Best Upcoming New Music: Summer-Album Release Schedule

Photo-Illustration: Vulture; Photos: Getty

So much great music has come out in 2023 that it’s hard to believe we’re only five months through the year. Paramore’s This Is Why arrived back in February, when the country was still all lathered up about Chinese spy balloons. Since then, we’ve had boygenius, Lana, Frank at Coachella, Metallica, Smokey’s Gasms, and so much more. The relentless pace of new releases will continue as the weather warms up and the festivals rage on. Beginning with an abundance of high-profile drops arriving in the first fortnight of June, this looks to be a season of welcome returns and (fingers crossed) some pleasant surprises. Here are just a handful of the many upcoming LPs that’ll be soundtracking our summer of ’23, and a few we hope to hear by the time Labor Day rolls around.

Following their TikTok rise and well-received 2021 mixtape, Demidevil, genre-smashing rapper/singer/otherworldly polymath Ashnikko is finally here with their proper debut album. So far they’ve released the bombastic title track, the in-your-face “You Make Me Sick,” and the reggae-tinged “Worms,” which are three parts of the concept album’s larger narrative Ashnikko describes as “the story of a fae civilization occupied and destroyed by machines that feed on organic matter where the faerie protagonist seeks revenge by becoming part machine.”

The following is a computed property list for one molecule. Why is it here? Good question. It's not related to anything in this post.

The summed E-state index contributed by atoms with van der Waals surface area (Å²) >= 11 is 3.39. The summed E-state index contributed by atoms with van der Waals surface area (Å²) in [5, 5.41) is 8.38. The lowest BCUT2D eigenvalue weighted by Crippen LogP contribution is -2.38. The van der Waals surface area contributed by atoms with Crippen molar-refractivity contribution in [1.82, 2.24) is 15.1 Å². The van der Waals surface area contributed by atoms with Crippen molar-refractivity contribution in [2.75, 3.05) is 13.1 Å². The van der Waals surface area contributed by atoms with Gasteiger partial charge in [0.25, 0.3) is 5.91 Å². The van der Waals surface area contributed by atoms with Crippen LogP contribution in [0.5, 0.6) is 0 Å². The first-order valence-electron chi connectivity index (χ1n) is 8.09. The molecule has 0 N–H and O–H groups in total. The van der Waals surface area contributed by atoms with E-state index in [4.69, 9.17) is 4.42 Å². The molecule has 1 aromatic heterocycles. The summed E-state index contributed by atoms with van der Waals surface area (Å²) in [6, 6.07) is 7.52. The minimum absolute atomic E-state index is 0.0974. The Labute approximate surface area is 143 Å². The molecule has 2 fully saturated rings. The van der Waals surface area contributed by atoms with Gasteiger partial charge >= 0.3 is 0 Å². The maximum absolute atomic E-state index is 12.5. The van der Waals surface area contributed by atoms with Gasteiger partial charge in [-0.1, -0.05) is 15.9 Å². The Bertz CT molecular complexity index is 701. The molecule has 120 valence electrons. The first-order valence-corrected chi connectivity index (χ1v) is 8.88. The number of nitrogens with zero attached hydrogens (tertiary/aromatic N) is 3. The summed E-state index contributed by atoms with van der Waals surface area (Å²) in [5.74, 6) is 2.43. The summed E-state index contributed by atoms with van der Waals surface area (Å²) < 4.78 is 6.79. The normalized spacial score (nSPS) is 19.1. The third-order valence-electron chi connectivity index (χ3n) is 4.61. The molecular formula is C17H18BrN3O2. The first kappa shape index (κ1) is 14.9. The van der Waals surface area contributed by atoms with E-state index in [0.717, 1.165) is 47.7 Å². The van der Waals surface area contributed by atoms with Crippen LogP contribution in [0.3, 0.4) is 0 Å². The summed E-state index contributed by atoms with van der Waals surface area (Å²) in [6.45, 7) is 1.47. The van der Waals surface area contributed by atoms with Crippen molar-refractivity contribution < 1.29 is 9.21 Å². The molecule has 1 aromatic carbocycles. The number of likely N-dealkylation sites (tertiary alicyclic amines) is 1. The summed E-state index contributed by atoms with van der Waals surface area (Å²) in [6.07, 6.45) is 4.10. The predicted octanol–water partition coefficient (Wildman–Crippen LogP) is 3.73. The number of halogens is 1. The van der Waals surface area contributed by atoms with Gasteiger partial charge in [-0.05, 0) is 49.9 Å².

Back in 2021, Bob Dylan emerged from lockdown for Shadow Kingdom, a one-night-only streaming concert on the service Veeps. If you somehow missed that, he’s got you covered with the album version. Backed by a band that included Big Thief guitarist Buck Meek, the bard put new spins on classics such as “Pledging My Time,” which he hadn’t performed since the ’90s and very well might never again.

In another era, the latest cuts from Nashville’s Bully are the kind of hooky, slick-but-not-overly-so songs that should cross over from the alternative charts to mainstream pop radio. On tracks like “Days Move Slow” and the Soccer Mommy duet “Lose You,” Alicia Bognanno blends a summer-fun veneer with deeply personal lyrics.

Even for a band that was born in the wake of tragedy, it’s almost astonishing that Foo Fighters are back with a new album this soon after drummer Taylor Hawkins’s shocking 2022 death. But it’s also not surprising that Dave Grohl & Co. would immerse themselves in music as a means to grieve, heal, and honor their friend. Thanks to the lead single “Rescued,” it’s clear that But Here We Are will be an emotional, joyful walloping.